Hobart is another city on the make. It’s also the second city in this series featuring the Lonely Planet’s top 10 cities of 2013.
I’m happy to note I visited Hobart in 2012 and ran three posts last year that featured the harbour city:
In pictures: Tasmania unplugged
In pictures: Old Hobart town
In pictures: Salamanca markets, Hobart
Hobart also made Trip Advisor’s 2012 list of “10 destinations on the rise“. First here’s what Lonely Planet had to say:
Harbour town becomes hip
Best for: Events, culture, food
The sleepy harbour town reputation attracts a solid ‘outdoorsy’ set, but the recent arrival of the world-class MONA museum has the waters rippling, hip tourists flocking and Hobart rousing from its slumber. 2013 will see the new kid on the block team up with the Tasmanian Museum and Art Gallery (TMAG) for the Theatre of the World exhibition curated by Jean-Hubert Martin, former director of the Centre Georges Pompidou in Paris. This year will also prove exciting for Hobart’s already burgeoning gastronomic scene as the city’s culinary credentials continue to rise.
Perched on Australia’s southeastern coast, the lively city of Hobart is a unique mash-up of the 19th and 21st centuries. The waterfront cafes, restaurants and studios of Tasmania’s largest city are housed in centuries-old converted warehouses that overlook a harbor bustling with yachts and fishing boats. An active arts scene, vibrant nightlife and leisurely daytime pace add to the city’s charm.
Unlike Darwin that has seen a lot of urban renewal (on the Lonely Planet 2012 top cities list), or even Hyderabad where monuments are being fixed up (Lonely Planet’s 2013 top cities list), Hobart is pretty much just what it always has been. So why has it it suddenly being discovered?
Perhaps the outstanding, albeit controversial, MONA, a new world class museum, has helped put it on the map? Whatever it is, little has changed in Hobart from what I can see, but for some reason the rest of the world is waking up to this gem of a city. And it is a gem, offering a lot to visitors. Here are some highlights.
The Saturday morning Salamanca Market is on most visitor’s itinerary to Hobart and it should be. With the wonderful array of Tasmanian fresh fruit (often piles of luscious berries and apples), succulent and enormous vegetables and specialty food from ciders to cheeses and chocolate it’s a real connoisseur’s market. It’s also a place you get to meet the people that grow or make their own produce. There are also buskers, tourists and locals, an array of arts and crafts. Get some local seed to grow in your own garden, eat your fill of waffles, enjoy the local music, grab a cup of coffee or buy some local jewellery or woodwork.
Salamanca Place is not only a fantastic backdrop for the weekly markets, but it exudes much of the history of the harbour area as well. With Georgian sandstone warehouses fitting in beautifully by moored fishing boats it’s a really picturesque setting as well. Hunter Street, in the Old Wharf area, is another place worth a wander. In the 1860s the IXL jam manufacturer was based here, but the old buildings have now been turned into a hotel, entertainment and shopping complex. While you’re here it’s well worth a wander around the harbour front, and into the evening one of the best places to eat are from the various fish and chip shops in the area, some of which float in boats in the harbour. Another quaint part of Hobart is Battery Point, with houses constructed in the 1830s out of huge sandstone blocks. Today many of these have been converted to bed and breakfasts, hotels and coffee shops.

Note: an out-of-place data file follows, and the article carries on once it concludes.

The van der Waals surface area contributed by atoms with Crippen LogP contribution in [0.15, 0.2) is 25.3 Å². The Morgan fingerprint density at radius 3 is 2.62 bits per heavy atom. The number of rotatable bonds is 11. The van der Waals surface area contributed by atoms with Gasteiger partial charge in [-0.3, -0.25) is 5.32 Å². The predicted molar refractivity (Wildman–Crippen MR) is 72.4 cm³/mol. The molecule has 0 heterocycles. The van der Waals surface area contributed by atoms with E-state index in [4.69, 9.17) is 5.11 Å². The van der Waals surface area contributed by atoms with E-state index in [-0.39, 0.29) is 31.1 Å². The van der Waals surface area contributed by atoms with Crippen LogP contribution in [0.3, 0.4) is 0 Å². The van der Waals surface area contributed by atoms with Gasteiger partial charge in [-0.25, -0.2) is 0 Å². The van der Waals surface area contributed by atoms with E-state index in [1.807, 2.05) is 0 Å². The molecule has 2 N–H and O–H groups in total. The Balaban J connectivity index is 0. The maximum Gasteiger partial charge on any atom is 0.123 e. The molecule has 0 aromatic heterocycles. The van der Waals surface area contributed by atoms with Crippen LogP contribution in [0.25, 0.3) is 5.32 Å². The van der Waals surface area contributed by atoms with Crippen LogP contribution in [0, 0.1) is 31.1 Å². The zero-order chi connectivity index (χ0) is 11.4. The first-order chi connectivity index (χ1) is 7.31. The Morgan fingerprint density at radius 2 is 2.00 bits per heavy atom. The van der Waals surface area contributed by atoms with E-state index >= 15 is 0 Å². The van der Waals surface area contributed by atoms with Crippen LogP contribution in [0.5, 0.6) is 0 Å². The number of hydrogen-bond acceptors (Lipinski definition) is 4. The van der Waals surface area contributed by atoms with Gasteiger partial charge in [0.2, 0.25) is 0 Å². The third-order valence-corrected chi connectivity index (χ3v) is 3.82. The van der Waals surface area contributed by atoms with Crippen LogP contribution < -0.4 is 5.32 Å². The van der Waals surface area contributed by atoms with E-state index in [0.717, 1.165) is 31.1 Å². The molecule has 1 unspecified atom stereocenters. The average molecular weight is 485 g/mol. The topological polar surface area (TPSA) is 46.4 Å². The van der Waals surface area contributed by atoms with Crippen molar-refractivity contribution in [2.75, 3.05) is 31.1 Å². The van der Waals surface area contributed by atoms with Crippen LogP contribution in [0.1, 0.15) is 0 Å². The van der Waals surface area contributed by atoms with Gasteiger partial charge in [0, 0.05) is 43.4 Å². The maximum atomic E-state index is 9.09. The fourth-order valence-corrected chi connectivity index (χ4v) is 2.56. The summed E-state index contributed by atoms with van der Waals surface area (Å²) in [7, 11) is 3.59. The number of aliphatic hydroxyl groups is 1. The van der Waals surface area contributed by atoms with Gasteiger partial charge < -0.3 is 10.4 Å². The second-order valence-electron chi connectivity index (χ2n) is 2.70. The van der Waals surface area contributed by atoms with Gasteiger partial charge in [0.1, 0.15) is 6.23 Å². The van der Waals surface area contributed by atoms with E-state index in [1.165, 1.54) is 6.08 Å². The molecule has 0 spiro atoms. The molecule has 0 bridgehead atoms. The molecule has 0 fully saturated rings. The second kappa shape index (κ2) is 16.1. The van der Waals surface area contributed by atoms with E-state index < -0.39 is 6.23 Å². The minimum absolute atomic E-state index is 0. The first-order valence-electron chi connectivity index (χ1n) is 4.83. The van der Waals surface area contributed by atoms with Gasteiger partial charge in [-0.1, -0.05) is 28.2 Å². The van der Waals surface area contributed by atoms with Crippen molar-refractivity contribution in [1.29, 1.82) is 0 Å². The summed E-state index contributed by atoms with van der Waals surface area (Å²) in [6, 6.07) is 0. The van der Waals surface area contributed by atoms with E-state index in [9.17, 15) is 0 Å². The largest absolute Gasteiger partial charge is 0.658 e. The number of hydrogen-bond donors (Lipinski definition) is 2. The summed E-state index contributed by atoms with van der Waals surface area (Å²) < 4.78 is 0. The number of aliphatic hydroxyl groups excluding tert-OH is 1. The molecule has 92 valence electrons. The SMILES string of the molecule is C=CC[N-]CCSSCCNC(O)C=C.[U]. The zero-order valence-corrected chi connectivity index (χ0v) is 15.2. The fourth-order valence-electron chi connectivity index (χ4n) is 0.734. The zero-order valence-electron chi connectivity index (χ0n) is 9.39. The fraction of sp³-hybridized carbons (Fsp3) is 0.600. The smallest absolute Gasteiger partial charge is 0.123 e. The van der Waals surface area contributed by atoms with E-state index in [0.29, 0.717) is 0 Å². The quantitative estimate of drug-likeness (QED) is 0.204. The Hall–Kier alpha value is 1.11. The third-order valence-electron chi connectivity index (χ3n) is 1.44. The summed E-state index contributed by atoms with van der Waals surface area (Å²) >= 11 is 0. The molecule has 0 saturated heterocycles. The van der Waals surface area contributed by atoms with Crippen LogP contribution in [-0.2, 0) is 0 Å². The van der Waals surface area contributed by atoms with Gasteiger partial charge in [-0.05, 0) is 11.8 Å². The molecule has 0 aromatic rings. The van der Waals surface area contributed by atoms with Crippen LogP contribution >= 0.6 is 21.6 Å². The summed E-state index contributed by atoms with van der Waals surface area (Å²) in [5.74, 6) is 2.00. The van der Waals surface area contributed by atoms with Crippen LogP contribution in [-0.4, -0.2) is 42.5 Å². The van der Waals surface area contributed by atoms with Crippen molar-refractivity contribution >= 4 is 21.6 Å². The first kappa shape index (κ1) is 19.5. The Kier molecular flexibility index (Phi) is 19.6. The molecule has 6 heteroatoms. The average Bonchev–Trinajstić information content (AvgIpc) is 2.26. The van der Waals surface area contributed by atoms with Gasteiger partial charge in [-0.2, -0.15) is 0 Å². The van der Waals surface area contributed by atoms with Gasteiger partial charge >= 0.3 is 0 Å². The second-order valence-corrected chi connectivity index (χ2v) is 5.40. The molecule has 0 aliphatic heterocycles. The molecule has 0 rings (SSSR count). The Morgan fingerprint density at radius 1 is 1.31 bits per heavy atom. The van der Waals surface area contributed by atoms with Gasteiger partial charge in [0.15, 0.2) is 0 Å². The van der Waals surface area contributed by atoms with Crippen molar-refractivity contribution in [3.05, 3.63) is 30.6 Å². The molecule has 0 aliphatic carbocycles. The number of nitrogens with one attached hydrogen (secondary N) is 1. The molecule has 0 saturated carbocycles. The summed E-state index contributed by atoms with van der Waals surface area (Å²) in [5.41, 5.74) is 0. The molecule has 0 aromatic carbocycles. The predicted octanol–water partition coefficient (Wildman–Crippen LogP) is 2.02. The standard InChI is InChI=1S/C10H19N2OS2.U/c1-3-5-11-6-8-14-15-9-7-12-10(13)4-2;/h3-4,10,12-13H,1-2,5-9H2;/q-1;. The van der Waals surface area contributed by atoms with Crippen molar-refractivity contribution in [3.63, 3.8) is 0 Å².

The Museum of Old and New Art (MONA) has become one of the premier attractions in Hobart since it opened in 2011. It contains varies antiquities, modern and contemporary art from David Walsh collection which contains works by Sidney Nolan, Stephen Shanabrook and Chris Ofili. Walsh has called the museum a “subversive adult Disneyland”. There’s plenty here to get tongues wagging – go see for yourself. But that’s not the only museum in Hobart, there’s also a military, cricket, maritime and heritage museum.
Mt Wellington rises some 1271m above Hobart and is 20km from the city. It’s a popular place to run, walk or even cycle and regular mountain bike tours make the long descent from the top back to Hobart. It’s an excellent place to escape the heat on a hot day also. There’s also an Inter-City Cyclewaythat is good for bikers and pedestrians. It traverses 16 km between the waterfront at Sullivans Cove to Box Hill Road in Claremont.
Those with limited time will also find Hobart an excellent base for exploring the area. It’s possible to get to the famed convict prison of Port Arthur and back in a day. Other day trippers head to beautiful Bruny Island, explore the Derwent River Valley or head to the Huon Forest and the famed Tahune Forest Airwalk.
Did Lonely Planet get it right? Absolutely! 10/10
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